Good News for Sinners

‘This is a faithful saying, and worthy of all acceptance, that Christ Jesus came into the world to save sinners, of whom I am chief.’

1 Timothy 1:15 [NKJV]

I Am A Sinner

Admit this, and this verse of Scripture holds good news for you. Deny it knowingly, and Jesus Christ cannot help you. However, your denial may simply be the result of misunderstanding what the Bible defines a sinner to be.

So, what does it mean to be a sinner?

The Bible defines a sinner as one who has ‘come short of the glory of God’ (Romans 3:23).

It is easy to use the word ‘sinner’ as a descriptor of those who fall short of our own personal standards. If this were the case, we would never know were we stood: I might measure up to John’s standard, but not Jenny’s. Am I a sinner or not? Who judges?

The Bible tells us God is the ultimate judge. It is His standard and appraisal that matters, and as we measure ourselves against a perfect and holy God, we all fall short. We are all sinners!

I Need To Be Saved

Having admitted I am a sinner, I tremble, for I know that God is righteous and just. Scripture is clear that a Judgement Day looms before us, and having admitted I am a sinner, I know the verdict on Judgement Day will be guilty. Indeed, the Bible tells us we are ‘condemned already’ (John 3:18) and face eternal damnation. It’s clear! I need to be saved!

Thank God, our verse tells me of a Saviour who ‘came into the world to save sinners’, and that means me.

Christ Jesus came into the world to save

___________________________

(Put your name here)

Can I Really Be Saved?

Perhaps your are saying to yourself: ‘You don’t know my life. I’ve done too many wicked things to be saved. I’m the worst of sinners and I don’t deserve to be saved’.

If this is how you’re thinking, consider the last phrase of our verse, where the Apostle Paul writes: ‘of whom I am chief’. Here is a man who thought just the same as you. Before his salvation, Saul of Tarsus (as he was previously known) was an arrogant man with innocent blood on his hands, yet he came to know the wonderful saving power of Jesus Christ.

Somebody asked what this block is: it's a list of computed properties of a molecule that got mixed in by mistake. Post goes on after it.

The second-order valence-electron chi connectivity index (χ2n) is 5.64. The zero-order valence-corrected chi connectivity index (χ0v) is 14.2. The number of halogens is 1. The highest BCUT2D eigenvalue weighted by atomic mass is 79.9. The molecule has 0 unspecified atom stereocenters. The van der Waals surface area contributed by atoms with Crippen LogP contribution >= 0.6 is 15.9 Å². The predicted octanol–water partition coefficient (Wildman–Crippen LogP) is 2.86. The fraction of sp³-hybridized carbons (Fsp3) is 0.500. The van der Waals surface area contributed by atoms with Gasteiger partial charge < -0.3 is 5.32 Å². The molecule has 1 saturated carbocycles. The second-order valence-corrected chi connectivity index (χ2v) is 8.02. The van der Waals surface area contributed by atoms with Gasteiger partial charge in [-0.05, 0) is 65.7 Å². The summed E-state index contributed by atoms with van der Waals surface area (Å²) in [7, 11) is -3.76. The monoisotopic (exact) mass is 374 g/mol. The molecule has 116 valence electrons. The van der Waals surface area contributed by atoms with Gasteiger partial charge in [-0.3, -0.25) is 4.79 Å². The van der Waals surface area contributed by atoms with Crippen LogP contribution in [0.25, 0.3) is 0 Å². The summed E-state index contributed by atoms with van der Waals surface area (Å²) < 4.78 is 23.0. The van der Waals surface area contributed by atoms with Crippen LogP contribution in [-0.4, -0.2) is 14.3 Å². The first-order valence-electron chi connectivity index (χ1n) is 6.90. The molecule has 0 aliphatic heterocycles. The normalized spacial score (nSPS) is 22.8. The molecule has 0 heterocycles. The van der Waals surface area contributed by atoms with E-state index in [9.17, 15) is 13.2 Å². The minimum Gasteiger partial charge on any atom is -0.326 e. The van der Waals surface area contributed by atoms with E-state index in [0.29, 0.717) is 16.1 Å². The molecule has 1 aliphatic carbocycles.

He certainly didn’t deserve it, and never forgot the wonder of God’s grace to him. He could later write with what I think was incredulity: ‘the Son of God loved me, and gave Himself for me’ (emphasis mine). And let me tell you – God loves you too, no matter who you are; no matter what you’ve done!

It is out of love for guilty, hell-deserving sinners like you and me, that God ‘gave His Only Begotten Son’ (John 3:16). And so we read that ‘Christ Jesus came into the world to save sinners’ (1 Tim 1:15).

Jesus Christ Came To Save Me

Christ Jesus did not come ‘into’ this world like you or I came into this world. For us, there was a moment of conception when we began to exist. For the Son of God, He has eternally existed ‘in the bosom of the Father’ (John 1:18). In John’s Gospel, He is also referred to as ‘the Word’ which ‘was with God, and was God’ (John 1:1). But then, there came a glorious moment just over 2000 years ago, when ‘the Word was made flesh and dwelt among us’ (John 1:14).

However, while the coming ‘into the world’ of God our Saviour, Jesus Christ, was an act of amazing grace in itself, that by itself was not enough. More amazing than His coming, is the reason for His coming, and this is the point our verse is driving home. Let’s consider it again.

‘This is a faithful saying, and worthy of all acceptation, that Christ Jesus came into the world to save sinners, of whom I am chief.’

1 Timothy 1:15 [KJV]

Jesus Christ Died To Save Me

Christ’s coming fully reveals the Father to me, but cannot save me from His judgement. His miraculous power can heal the sick and raise the dead, but it cannot save me from my guilt. For salvation to be possible, the Lord Jesus Christ needed to give ‘Himself a ransom for all’ (1 Tim 2:6).

You see, God’s standard is consistent and clear. ‘The wages of sin is death’ (Romans 6:23), and therefore ‘without shedding of blood, [there] is no remission (a putting away of sin)’ (Hebrews 9:22).

And so, we turn to the centre cross, and consider that the One hanging there, is One who has come from heaven – our Creator. How can we, the creature, treat our Creator with such spite and hatred? We marvel at His silent meekness in the face of such injustice, but then we catch His words: “Father, forgive them”.

I Can Be Saved

It is ironic that it was a result of mankind’s greatest sin – crucifying the Saviour – that salvation and forgiveness became a possibility. However, it was not the sufferings inflicted by men that brought salvation, but as darkness covered the scene, ‘the LORD laid upon Him the iniquity of us all’ (Isaiah 53:6).

As the darkness lifted, a loud cry was heard: “finished!” And bowing His head, Christ Jesus voluntarily went into death to rise again the third day – a Living Saviour.

This is the good news for sinners. For because of Christ’s death and resurrection, countless lives have been changed as sinners have come to know the joy of sins forgiven; peace with God; and a certain hope of heaven.

What about you? Are you saved?

I Am Saved

I pray that you will come to know the blessing of this statement: I am saved.

The assurance of our salvation is not because of ourselves, but because ‘Christ Jesus came into the world to save sinners’. He is the One who saves us.

Do you believe His death and resurrection is sufficient to save you? Are you willing to submit to His authority over your life? If the answer to these questions is “yes”, then you have the promise of God Himself that you are saved.

That if you confess with your mouth the Lord Jesus, and believe in your heart that God has raised Him from the dead, you will be saved’ (Romans 10:9 NKJV).

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